Roger Norrington

Early promise

“The isle is full of noises, sounds and sweet airs” is what Shakespeare actually wrote in The Tempest with reference to the magical island of the play’s setting, although of course it was always taken as Britannia. Perhaps there will be a tariff to pay on European music after March. If so the London Philharmonic Orchestra has acted pragmatically in making 2019 a year of British music. This opening concert had the great symphony orchestra downsizing to Baroque proportions for Britain’s seminal contribution to the new art form of opera in 1689 with Henry Purcell’s and Nahum Tate’s Dido and Aeneas, probably written for a Chelsea girls’ school. Although scholars now think it may have been written earlier, its brevity at less than an hour, its humour and the fact that all but one of the parts is female make the school tradition compelling. 

The LPO is the pit orchestra at Glyndebourne every summer so opera is in the genes although they usually hand over anything pre-19th century to Early Music specialists. However, here at their Royal Festival Hall home, the modern strings grouped themselves around a continuo section of harpsichord and two theorbos (long-necked lutes) and made plausible expression of the elastic phrasing and courtly trills. The absence of gut tone was compensated by William Devine’s sparkling keyboard and Jakob Lindberg’s and Jorgen Skogmo’s evocative, improvisatory and nimble theorbo playing.

The conductor Sir Roger Norrington swivelled on a swivel chair and led proceedings more through his genial charisma and octogenarian authority than the mathematical precision of the beat. At Glyndebourne he faces the cast, but here in this semi-staging he had his back to them, so there was a slight tempo disagreement when the mezzo Marie-Claude Chappuis began Dido’s Lament more slowly than Norrington was conducting. She has quite a heavy voice with a metallic core appropriate for a tragic role, but her determination to do justice to grief in this famous aria meant she pushed a little sharp in the ‘remember me’ passages.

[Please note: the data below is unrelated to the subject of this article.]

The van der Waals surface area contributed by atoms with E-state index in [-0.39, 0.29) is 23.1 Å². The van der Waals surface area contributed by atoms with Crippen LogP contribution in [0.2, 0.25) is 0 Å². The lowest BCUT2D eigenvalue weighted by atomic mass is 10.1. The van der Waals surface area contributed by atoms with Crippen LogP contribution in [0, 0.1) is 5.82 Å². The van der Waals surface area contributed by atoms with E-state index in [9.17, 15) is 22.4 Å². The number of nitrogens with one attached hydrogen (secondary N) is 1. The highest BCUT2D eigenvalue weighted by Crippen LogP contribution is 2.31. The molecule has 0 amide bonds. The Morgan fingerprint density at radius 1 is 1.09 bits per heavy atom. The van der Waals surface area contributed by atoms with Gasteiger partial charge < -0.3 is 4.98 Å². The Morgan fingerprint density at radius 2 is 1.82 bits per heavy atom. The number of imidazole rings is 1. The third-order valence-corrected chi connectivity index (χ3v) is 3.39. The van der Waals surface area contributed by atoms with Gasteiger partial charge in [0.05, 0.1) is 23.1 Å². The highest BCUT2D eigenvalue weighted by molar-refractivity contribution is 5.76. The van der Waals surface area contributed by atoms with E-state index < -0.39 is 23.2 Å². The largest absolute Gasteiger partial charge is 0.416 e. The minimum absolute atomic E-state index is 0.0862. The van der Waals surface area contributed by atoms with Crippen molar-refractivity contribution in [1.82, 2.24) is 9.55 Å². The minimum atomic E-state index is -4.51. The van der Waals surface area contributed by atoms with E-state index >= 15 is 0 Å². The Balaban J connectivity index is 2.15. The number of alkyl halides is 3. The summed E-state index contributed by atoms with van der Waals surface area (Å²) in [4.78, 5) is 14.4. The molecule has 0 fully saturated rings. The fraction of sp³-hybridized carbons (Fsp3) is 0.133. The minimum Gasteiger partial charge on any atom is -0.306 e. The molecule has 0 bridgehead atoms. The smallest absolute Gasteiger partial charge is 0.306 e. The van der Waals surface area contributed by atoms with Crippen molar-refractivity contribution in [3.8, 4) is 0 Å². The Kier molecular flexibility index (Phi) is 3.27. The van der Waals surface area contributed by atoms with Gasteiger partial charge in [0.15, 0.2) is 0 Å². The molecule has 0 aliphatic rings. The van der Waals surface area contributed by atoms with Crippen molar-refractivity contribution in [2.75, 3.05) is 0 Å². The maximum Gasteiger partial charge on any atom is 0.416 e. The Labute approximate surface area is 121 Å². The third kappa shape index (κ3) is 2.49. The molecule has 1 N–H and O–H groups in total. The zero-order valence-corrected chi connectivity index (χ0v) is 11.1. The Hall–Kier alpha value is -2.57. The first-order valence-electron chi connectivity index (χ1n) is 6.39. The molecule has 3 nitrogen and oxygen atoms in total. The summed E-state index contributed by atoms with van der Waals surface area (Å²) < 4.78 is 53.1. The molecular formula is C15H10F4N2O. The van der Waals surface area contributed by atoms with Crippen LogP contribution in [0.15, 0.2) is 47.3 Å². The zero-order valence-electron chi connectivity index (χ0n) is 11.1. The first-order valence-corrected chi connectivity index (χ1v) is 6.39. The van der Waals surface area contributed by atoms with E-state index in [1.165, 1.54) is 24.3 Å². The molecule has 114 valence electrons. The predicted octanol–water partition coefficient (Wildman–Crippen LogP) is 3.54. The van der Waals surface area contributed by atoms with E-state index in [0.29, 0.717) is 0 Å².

Her haughty dismissal of baritone Benjamin Appl’s nice-but-dim Aeneas made a powerful turning point. Appl’s heroic stance and fruity bass turned to whimpering impotence at the realisation that military duty had no appeal for the godlike queen. In the original production, perhaps, he was an import from the local boys’ school, which will have amused the girls especially in his recitative chat-up. The production also took the option of a male voice for the Sorceress, and bass-baritone Edward Grint made much of the comedy. He was ably abetted by the mellifluously cackling, lightly dancing witches Martha McLorinan and Anna Harvey.

Soprano Lucy Crowe sang Dido’s handmaid Belinda with a brilliance that threatened sometimes to outshine the Queen. She sang her advice to submit to Aeneas like a sensible secretary with vocal ornaments tidy as paper clips. Fanned out behind the orchestra and gazing in on the action was the Schütz Choir, which Norrington himself founded 60 years ago, and which sang with a light touch both in their sorrowing foreknowledge and their laughing immediacy.

The opera filled only the second half of the concert. In the first half we heard two Water Music suites written by Handel for performance at royal boating parties on the River Thames in the first years of the reign of King George I, freshly arrived in 1714 from Hanover in Germany. Many Europeans made livelihoods in London which was boom city in the decades after the Great Fire with wealth pouring in as the trading empire expanded round the world. Georg Friedrich Händel anglicised his name and stayed like the royal family. His music, from the perspective of a foreigner, reflected a scale of stately grandeur which Purcell’s more intimate and personal royal music rarely has. On came pairs of oboes, horns and trumpets. To the back went the continuo section, who would one day disappear completely. The movements veered between fast and slow French, Italian and English dances. Norrington conducted with elfin gaiety and the players responded with playing that was lively, expressive, radiant and idiomatic, especially in the horns’ amusingly watery, bubble-bath tone. The mood was carefree and affairs of state, which the music was designed to alleviate, seemed for a few blessed minutes, entirely absent.